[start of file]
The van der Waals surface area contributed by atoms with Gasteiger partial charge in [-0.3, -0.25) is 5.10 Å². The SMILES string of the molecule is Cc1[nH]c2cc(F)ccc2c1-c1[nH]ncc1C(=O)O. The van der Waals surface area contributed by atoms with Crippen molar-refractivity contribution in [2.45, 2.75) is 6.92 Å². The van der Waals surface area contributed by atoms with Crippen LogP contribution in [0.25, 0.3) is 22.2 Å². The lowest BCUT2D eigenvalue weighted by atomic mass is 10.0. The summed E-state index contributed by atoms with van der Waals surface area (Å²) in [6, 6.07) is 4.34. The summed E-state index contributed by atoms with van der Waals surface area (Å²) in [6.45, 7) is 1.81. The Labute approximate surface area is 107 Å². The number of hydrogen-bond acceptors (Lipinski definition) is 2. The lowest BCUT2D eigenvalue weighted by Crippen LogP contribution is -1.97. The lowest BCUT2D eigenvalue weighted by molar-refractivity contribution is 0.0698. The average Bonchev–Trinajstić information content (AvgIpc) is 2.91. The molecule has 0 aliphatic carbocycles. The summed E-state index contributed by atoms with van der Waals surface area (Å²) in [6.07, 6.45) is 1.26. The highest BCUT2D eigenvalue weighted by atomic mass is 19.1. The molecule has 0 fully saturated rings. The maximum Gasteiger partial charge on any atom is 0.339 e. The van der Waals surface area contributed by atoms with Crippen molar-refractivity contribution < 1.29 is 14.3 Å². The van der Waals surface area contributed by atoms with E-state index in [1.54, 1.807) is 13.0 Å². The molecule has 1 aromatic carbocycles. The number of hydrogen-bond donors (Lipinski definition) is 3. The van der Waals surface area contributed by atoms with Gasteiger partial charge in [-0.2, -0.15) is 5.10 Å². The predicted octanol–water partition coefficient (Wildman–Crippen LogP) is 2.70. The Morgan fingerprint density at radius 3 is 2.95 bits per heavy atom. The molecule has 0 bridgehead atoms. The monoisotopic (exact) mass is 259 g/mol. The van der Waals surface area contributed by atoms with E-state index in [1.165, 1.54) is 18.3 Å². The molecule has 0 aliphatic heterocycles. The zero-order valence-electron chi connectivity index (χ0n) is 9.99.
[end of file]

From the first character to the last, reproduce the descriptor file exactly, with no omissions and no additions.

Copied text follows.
The van der Waals surface area contributed by atoms with Gasteiger partial charge in [-0.3, -0.25) is 5.10 Å². The SMILES string of the molecule is Cc1[nH]c2cc(F)ccc2c1-c1[nH]ncc1C(=O)O. The van der Waals surface area contributed by atoms with Crippen molar-refractivity contribution in [2.45, 2.75) is 6.92 Å². The van der Waals surface area contributed by atoms with Crippen LogP contribution in [0.25, 0.3) is 22.2 Å². The lowest BCUT2D eigenvalue weighted by atomic mass is 10.0. The summed E-state index contributed by atoms with van der Waals surface area (Å²) in [6, 6.07) is 4.34. The summed E-state index contributed by atoms with van der Waals surface area (Å²) in [6.45, 7) is 1.81. The Labute approximate surface area is 107 Å². The number of hydrogen-bond acceptors (Lipinski definition) is 2. The lowest BCUT2D eigenvalue weighted by Crippen LogP contribution is -1.97. The lowest BCUT2D eigenvalue weighted by molar-refractivity contribution is 0.0698. The average Bonchev–Trinajstić information content (AvgIpc) is 2.91. The molecule has 0 aliphatic carbocycles. The summed E-state index contributed by atoms with van der Waals surface area (Å²) in [6.07, 6.45) is 1.26. The highest BCUT2D eigenvalue weighted by atomic mass is 19.1. The molecule has 0 fully saturated rings. The maximum Gasteiger partial charge on any atom is 0.339 e. The van der Waals surface area contributed by atoms with Crippen molar-refractivity contribution < 1.29 is 14.3 Å². The van der Waals surface area contributed by atoms with E-state index in [1.54, 1.807) is 13.0 Å². The molecule has 1 aromatic carbocycles. The number of hydrogen-bond donors (Lipinski definition) is 3. The van der Waals surface area contributed by atoms with Gasteiger partial charge in [-0.2, -0.15) is 5.10 Å². The predicted octanol–water partition coefficient (Wildman–Crippen LogP) is 2.70. The Morgan fingerprint density at radius 3 is 2.95 bits per heavy atom. The molecule has 0 bridgehead atoms. The monoisotopic (exact) mass is 259 g/mol. The van der Waals surface area contributed by atoms with E-state index in [1.165, 1.54) is 18.3 Å². The molecule has 0 aliphatic heterocycles. The zero-order valence-electron chi connectivity index (χ0n) is 9.99.